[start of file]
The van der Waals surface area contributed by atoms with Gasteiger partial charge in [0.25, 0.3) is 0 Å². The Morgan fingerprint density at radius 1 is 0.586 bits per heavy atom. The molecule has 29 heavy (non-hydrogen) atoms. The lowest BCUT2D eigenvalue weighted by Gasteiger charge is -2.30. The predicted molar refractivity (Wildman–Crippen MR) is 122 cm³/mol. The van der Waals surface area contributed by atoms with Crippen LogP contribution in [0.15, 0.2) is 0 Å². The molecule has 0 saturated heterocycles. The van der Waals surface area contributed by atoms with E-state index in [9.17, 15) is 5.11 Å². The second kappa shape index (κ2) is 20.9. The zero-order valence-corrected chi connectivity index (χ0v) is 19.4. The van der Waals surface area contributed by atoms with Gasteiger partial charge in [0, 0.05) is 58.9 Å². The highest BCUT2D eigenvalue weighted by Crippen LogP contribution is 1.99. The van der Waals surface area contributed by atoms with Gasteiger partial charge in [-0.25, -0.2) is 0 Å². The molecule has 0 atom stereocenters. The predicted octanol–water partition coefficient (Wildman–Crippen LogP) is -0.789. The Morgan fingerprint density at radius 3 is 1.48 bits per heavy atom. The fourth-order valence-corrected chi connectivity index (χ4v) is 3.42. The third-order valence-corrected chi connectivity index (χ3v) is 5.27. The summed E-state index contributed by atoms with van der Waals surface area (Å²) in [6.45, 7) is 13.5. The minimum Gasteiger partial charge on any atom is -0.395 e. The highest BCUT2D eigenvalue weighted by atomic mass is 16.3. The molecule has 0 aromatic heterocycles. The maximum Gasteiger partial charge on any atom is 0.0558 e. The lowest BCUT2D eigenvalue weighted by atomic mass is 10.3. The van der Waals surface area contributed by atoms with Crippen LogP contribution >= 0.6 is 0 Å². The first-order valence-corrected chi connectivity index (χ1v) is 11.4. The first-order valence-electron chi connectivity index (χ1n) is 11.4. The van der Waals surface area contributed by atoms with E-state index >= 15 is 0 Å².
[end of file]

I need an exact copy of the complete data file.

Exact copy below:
The van der Waals surface area contributed by atoms with Gasteiger partial charge in [0.25, 0.3) is 0 Å². The Morgan fingerprint density at radius 1 is 0.586 bits per heavy atom. The molecule has 29 heavy (non-hydrogen) atoms. The lowest BCUT2D eigenvalue weighted by Gasteiger charge is -2.30. The predicted molar refractivity (Wildman–Crippen MR) is 122 cm³/mol. The van der Waals surface area contributed by atoms with Crippen LogP contribution in [0.15, 0.2) is 0 Å². The molecule has 0 saturated heterocycles. The van der Waals surface area contributed by atoms with E-state index in [9.17, 15) is 5.11 Å². The second kappa shape index (κ2) is 20.9. The zero-order valence-corrected chi connectivity index (χ0v) is 19.4. The van der Waals surface area contributed by atoms with Gasteiger partial charge in [0, 0.05) is 58.9 Å². The highest BCUT2D eigenvalue weighted by Crippen LogP contribution is 1.99. The van der Waals surface area contributed by atoms with Gasteiger partial charge in [-0.25, -0.2) is 0 Å². The molecule has 0 atom stereocenters. The predicted octanol–water partition coefficient (Wildman–Crippen LogP) is -0.789. The Morgan fingerprint density at radius 3 is 1.48 bits per heavy atom. The fourth-order valence-corrected chi connectivity index (χ4v) is 3.42. The third-order valence-corrected chi connectivity index (χ3v) is 5.27. The summed E-state index contributed by atoms with van der Waals surface area (Å²) in [6.45, 7) is 13.5. The minimum Gasteiger partial charge on any atom is -0.395 e. The highest BCUT2D eigenvalue weighted by atomic mass is 16.3. The molecule has 0 aromatic heterocycles. The maximum Gasteiger partial charge on any atom is 0.0558 e. The lowest BCUT2D eigenvalue weighted by atomic mass is 10.3. The van der Waals surface area contributed by atoms with Crippen LogP contribution >= 0.6 is 0 Å². The first-order valence-corrected chi connectivity index (χ1v) is 11.4. The first-order valence-electron chi connectivity index (χ1n) is 11.4. The van der Waals surface area contributed by atoms with E-state index >= 15 is 0 Å².